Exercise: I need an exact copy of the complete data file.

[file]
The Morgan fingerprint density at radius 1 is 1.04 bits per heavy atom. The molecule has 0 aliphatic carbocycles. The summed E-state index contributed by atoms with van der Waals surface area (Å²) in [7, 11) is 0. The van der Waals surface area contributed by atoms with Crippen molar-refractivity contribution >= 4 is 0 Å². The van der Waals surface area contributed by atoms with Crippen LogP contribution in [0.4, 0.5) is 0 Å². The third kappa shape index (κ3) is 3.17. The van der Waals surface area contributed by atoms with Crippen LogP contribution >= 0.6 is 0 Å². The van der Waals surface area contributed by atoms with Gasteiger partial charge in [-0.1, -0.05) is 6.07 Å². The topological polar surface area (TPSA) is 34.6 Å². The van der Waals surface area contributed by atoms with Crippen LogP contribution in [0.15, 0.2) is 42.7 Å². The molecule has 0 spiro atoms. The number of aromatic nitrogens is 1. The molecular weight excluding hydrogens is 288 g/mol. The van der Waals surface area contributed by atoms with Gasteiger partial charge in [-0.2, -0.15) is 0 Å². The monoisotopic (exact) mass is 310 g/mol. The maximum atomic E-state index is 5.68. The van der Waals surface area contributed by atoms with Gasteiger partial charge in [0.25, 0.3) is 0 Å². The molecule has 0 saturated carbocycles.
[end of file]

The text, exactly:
The Morgan fingerprint density at radius 1 is 1.04 bits per heavy atom. The molecule has 0 aliphatic carbocycles. The summed E-state index contributed by atoms with van der Waals surface area (Å²) in [7, 11) is 0. The van der Waals surface area contributed by atoms with Crippen molar-refractivity contribution >= 4 is 0 Å². The van der Waals surface area contributed by atoms with Crippen LogP contribution in [0.4, 0.5) is 0 Å². The third kappa shape index (κ3) is 3.17. The van der Waals surface area contributed by atoms with Crippen LogP contribution >= 0.6 is 0 Å². The van der Waals surface area contributed by atoms with Gasteiger partial charge in [-0.1, -0.05) is 6.07 Å². The topological polar surface area (TPSA) is 34.6 Å². The van der Waals surface area contributed by atoms with Crippen LogP contribution in [0.15, 0.2) is 42.7 Å². The molecule has 0 spiro atoms. The number of aromatic nitrogens is 1. The molecular weight excluding hydrogens is 288 g/mol. The van der Waals surface area contributed by atoms with Gasteiger partial charge in [-0.2, -0.15) is 0 Å². The monoisotopic (exact) mass is 310 g/mol. The maximum atomic E-state index is 5.68. The van der Waals surface area contributed by atoms with Gasteiger partial charge in [0.25, 0.3) is 0 Å². The molecule has 0 saturated carbocycles.